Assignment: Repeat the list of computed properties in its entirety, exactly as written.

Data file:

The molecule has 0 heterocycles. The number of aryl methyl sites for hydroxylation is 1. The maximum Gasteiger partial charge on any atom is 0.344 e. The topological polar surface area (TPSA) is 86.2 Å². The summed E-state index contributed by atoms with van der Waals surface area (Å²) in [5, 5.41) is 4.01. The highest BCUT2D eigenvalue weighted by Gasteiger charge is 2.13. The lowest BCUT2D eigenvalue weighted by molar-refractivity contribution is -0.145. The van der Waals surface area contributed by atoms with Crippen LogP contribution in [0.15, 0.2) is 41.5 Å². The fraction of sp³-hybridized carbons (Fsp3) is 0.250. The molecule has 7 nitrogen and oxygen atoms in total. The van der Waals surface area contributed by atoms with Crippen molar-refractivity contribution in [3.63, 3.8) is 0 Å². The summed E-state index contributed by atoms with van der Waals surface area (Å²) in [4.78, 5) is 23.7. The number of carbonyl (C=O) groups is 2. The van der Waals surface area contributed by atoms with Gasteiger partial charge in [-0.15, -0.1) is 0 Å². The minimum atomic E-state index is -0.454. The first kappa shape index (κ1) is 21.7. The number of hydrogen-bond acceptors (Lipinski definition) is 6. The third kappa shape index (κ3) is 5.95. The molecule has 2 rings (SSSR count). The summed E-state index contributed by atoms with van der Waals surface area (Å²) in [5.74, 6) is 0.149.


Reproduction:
The molecule has 0 heterocycles. The number of aryl methyl sites for hydroxylation is 1. The maximum Gasteiger partial charge on any atom is 0.344 e. The topological polar surface area (TPSA) is 86.2 Å². The summed E-state index contributed by atoms with van der Waals surface area (Å²) in [5, 5.41) is 4.01. The highest BCUT2D eigenvalue weighted by Gasteiger charge is 2.13. The lowest BCUT2D eigenvalue weighted by molar-refractivity contribution is -0.145. The van der Waals surface area contributed by atoms with Crippen LogP contribution in [0.15, 0.2) is 41.5 Å². The fraction of sp³-hybridized carbons (Fsp3) is 0.250. The molecule has 7 nitrogen and oxygen atoms in total. The van der Waals surface area contributed by atoms with Crippen molar-refractivity contribution in [3.63, 3.8) is 0 Å². The summed E-state index contributed by atoms with van der Waals surface area (Å²) in [4.78, 5) is 23.7. The number of carbonyl (C=O) groups is 2. The van der Waals surface area contributed by atoms with Gasteiger partial charge in [-0.15, -0.1) is 0 Å². The minimum atomic E-state index is -0.454. The first kappa shape index (κ1) is 21.7. The number of hydrogen-bond acceptors (Lipinski definition) is 6. The third kappa shape index (κ3) is 5.95. The molecule has 2 rings (SSSR count). The summed E-state index contributed by atoms with van der Waals surface area (Å²) in [5.74, 6) is 0.149.